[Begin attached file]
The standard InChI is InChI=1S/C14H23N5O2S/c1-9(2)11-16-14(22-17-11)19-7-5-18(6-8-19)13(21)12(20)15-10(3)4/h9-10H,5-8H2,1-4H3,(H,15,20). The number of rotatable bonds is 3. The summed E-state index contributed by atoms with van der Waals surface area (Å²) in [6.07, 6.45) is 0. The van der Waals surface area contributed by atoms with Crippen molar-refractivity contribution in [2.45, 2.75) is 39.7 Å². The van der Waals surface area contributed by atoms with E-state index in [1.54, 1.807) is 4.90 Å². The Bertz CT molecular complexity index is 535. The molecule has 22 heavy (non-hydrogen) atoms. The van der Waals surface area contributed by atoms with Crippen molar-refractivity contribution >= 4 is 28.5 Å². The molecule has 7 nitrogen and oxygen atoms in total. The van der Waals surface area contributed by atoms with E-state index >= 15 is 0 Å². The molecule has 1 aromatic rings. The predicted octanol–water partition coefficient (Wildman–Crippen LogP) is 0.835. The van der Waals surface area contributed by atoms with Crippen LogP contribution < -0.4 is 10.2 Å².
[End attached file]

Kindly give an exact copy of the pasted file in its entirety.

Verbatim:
The standard InChI is InChI=1S/C14H23N5O2S/c1-9(2)11-16-14(22-17-11)19-7-5-18(6-8-19)13(21)12(20)15-10(3)4/h9-10H,5-8H2,1-4H3,(H,15,20). The number of rotatable bonds is 3. The summed E-state index contributed by atoms with van der Waals surface area (Å²) in [6.07, 6.45) is 0. The van der Waals surface area contributed by atoms with Crippen molar-refractivity contribution in [2.45, 2.75) is 39.7 Å². The van der Waals surface area contributed by atoms with E-state index in [1.54, 1.807) is 4.90 Å². The Bertz CT molecular complexity index is 535. The molecule has 22 heavy (non-hydrogen) atoms. The van der Waals surface area contributed by atoms with Crippen molar-refractivity contribution >= 4 is 28.5 Å². The molecule has 7 nitrogen and oxygen atoms in total. The van der Waals surface area contributed by atoms with E-state index >= 15 is 0 Å². The molecule has 1 aromatic rings. The predicted octanol–water partition coefficient (Wildman–Crippen LogP) is 0.835. The van der Waals surface area contributed by atoms with Crippen LogP contribution < -0.4 is 10.2 Å².